One of the most basic assumptions a person has when they rent an apartment or a workspace is that it will be safe to live in, and free from hazards or pests that will allow them to live or work in peace. However, sometimes, a rented space can, through negligence or malfeasance on the part of the landlord, become effectively uninhabitable. If things become bad enough that you can no longer safely or comfortably inhabit the space, you may be dealing with a constructive eviction. Continue reading “What is a Constructive Eviction and How Could it Impact You?”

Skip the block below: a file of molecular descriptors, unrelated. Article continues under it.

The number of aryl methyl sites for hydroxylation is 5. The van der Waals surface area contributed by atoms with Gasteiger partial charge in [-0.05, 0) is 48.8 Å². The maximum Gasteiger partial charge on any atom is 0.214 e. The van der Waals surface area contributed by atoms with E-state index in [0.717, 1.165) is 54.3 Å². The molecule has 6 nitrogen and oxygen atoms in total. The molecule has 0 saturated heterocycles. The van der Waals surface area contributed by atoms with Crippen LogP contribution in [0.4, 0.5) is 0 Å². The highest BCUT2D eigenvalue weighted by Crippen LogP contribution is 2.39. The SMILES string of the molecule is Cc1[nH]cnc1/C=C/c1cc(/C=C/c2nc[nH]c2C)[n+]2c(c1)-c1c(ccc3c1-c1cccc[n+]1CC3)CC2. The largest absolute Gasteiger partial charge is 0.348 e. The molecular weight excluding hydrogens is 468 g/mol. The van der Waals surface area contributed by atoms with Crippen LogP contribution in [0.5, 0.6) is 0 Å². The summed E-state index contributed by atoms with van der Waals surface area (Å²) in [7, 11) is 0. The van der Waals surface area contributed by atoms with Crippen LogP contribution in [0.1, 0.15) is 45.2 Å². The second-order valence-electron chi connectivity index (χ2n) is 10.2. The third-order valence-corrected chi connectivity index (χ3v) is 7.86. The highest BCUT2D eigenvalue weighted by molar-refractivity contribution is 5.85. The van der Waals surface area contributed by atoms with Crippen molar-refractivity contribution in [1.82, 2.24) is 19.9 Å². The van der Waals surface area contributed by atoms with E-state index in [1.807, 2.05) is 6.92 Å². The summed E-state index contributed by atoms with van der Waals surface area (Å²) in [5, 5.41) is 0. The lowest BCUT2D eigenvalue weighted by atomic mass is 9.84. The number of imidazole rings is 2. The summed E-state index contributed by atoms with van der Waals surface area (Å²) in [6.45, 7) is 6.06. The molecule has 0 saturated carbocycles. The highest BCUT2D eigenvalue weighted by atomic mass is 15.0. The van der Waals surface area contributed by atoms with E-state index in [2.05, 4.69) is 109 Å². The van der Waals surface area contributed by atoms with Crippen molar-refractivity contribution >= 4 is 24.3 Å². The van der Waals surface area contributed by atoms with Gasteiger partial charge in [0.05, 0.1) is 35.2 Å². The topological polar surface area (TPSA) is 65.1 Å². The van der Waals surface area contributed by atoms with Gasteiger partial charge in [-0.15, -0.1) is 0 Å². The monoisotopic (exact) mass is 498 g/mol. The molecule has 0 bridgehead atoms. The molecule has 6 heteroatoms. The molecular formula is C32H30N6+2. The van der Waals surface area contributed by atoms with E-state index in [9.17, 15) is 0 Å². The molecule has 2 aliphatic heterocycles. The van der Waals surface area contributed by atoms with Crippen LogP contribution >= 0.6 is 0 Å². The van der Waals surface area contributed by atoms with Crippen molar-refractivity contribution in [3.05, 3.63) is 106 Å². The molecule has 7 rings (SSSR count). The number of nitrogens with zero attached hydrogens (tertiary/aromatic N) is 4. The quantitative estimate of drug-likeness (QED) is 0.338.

Every tenant has the right to live in a safe, sanitary and habitable dwelling. It is the landlord’s responsibility to provide suitable conditions for habitation. The warranty of habitability is a law that makes the landlord or owner responsible for keeping your apartment and the building safe and livable at all times. If a landlord does not take care of the property, or make repairs when necessary, these failures may constitute a breach of the warranty of habitability.